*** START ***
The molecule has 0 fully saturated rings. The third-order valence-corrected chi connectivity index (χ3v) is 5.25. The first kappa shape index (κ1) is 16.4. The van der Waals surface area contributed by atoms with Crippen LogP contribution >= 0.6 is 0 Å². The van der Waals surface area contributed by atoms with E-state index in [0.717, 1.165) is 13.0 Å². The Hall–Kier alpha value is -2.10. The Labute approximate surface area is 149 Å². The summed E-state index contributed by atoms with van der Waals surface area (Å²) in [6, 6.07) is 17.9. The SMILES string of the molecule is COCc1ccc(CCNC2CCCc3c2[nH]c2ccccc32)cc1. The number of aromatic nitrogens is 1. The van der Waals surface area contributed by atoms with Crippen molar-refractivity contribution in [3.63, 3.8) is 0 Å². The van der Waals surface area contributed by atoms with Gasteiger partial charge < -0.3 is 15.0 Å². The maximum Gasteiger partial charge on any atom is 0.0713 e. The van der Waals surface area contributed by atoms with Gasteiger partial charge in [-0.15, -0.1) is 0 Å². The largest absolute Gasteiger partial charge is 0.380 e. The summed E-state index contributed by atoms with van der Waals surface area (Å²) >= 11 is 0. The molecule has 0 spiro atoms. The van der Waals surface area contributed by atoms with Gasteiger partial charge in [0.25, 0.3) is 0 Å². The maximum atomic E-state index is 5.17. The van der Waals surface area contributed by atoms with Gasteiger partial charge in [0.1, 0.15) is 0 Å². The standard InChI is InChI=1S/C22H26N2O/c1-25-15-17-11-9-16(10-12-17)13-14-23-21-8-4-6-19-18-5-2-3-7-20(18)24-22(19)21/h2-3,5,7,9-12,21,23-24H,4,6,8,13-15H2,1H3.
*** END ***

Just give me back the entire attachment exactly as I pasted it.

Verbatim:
The molecule has 0 fully saturated rings. The third-order valence-corrected chi connectivity index (χ3v) is 5.25. The first kappa shape index (κ1) is 16.4. The van der Waals surface area contributed by atoms with Crippen LogP contribution >= 0.6 is 0 Å². The van der Waals surface area contributed by atoms with E-state index in [0.717, 1.165) is 13.0 Å². The Hall–Kier alpha value is -2.10. The Labute approximate surface area is 149 Å². The summed E-state index contributed by atoms with van der Waals surface area (Å²) in [6, 6.07) is 17.9. The SMILES string of the molecule is COCc1ccc(CCNC2CCCc3c2[nH]c2ccccc32)cc1. The number of aromatic nitrogens is 1. The van der Waals surface area contributed by atoms with Crippen molar-refractivity contribution in [3.63, 3.8) is 0 Å². The van der Waals surface area contributed by atoms with Gasteiger partial charge < -0.3 is 15.0 Å². The maximum Gasteiger partial charge on any atom is 0.0713 e. The van der Waals surface area contributed by atoms with Gasteiger partial charge in [-0.15, -0.1) is 0 Å². The largest absolute Gasteiger partial charge is 0.380 e. The summed E-state index contributed by atoms with van der Waals surface area (Å²) >= 11 is 0. The molecule has 0 spiro atoms. The van der Waals surface area contributed by atoms with Gasteiger partial charge in [0.25, 0.3) is 0 Å². The maximum atomic E-state index is 5.17. The van der Waals surface area contributed by atoms with Gasteiger partial charge in [0.1, 0.15) is 0 Å². The standard InChI is InChI=1S/C22H26N2O/c1-25-15-17-11-9-16(10-12-17)13-14-23-21-8-4-6-19-18-5-2-3-7-20(18)24-22(19)21/h2-3,5,7,9-12,21,23-24H,4,6,8,13-15H2,1H3.